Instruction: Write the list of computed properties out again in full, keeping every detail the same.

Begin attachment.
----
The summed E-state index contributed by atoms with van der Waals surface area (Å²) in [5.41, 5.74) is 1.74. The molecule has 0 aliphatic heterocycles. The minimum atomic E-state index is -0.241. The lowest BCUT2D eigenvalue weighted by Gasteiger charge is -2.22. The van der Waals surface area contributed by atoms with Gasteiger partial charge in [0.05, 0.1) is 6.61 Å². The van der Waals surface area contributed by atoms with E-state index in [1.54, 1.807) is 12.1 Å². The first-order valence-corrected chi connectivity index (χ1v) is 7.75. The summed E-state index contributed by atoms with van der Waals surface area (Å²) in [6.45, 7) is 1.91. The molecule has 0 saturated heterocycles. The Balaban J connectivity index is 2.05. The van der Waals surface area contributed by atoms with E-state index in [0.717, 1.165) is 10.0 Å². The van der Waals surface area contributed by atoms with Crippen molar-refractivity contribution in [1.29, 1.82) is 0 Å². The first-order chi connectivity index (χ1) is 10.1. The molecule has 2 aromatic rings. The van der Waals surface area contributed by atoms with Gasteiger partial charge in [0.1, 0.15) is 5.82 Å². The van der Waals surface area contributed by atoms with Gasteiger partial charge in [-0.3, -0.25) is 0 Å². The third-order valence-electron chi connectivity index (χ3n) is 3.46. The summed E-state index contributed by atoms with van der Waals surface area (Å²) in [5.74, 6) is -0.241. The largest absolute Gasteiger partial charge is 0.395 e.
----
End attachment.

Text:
The summed E-state index contributed by atoms with van der Waals surface area (Å²) in [5.41, 5.74) is 1.74. The molecule has 0 aliphatic heterocycles. The minimum atomic E-state index is -0.241. The lowest BCUT2D eigenvalue weighted by Gasteiger charge is -2.22. The van der Waals surface area contributed by atoms with Gasteiger partial charge in [0.05, 0.1) is 6.61 Å². The van der Waals surface area contributed by atoms with E-state index in [1.54, 1.807) is 12.1 Å². The first-order valence-corrected chi connectivity index (χ1v) is 7.75. The summed E-state index contributed by atoms with van der Waals surface area (Å²) in [6.45, 7) is 1.91. The molecule has 0 saturated heterocycles. The Balaban J connectivity index is 2.05. The van der Waals surface area contributed by atoms with E-state index in [0.717, 1.165) is 10.0 Å². The van der Waals surface area contributed by atoms with Crippen molar-refractivity contribution in [1.29, 1.82) is 0 Å². The first-order chi connectivity index (χ1) is 10.1. The molecule has 2 aromatic rings. The van der Waals surface area contributed by atoms with Gasteiger partial charge in [0.1, 0.15) is 5.82 Å². The van der Waals surface area contributed by atoms with Gasteiger partial charge in [-0.3, -0.25) is 0 Å². The third-order valence-electron chi connectivity index (χ3n) is 3.46. The summed E-state index contributed by atoms with van der Waals surface area (Å²) in [5.74, 6) is -0.241. The largest absolute Gasteiger partial charge is 0.395 e.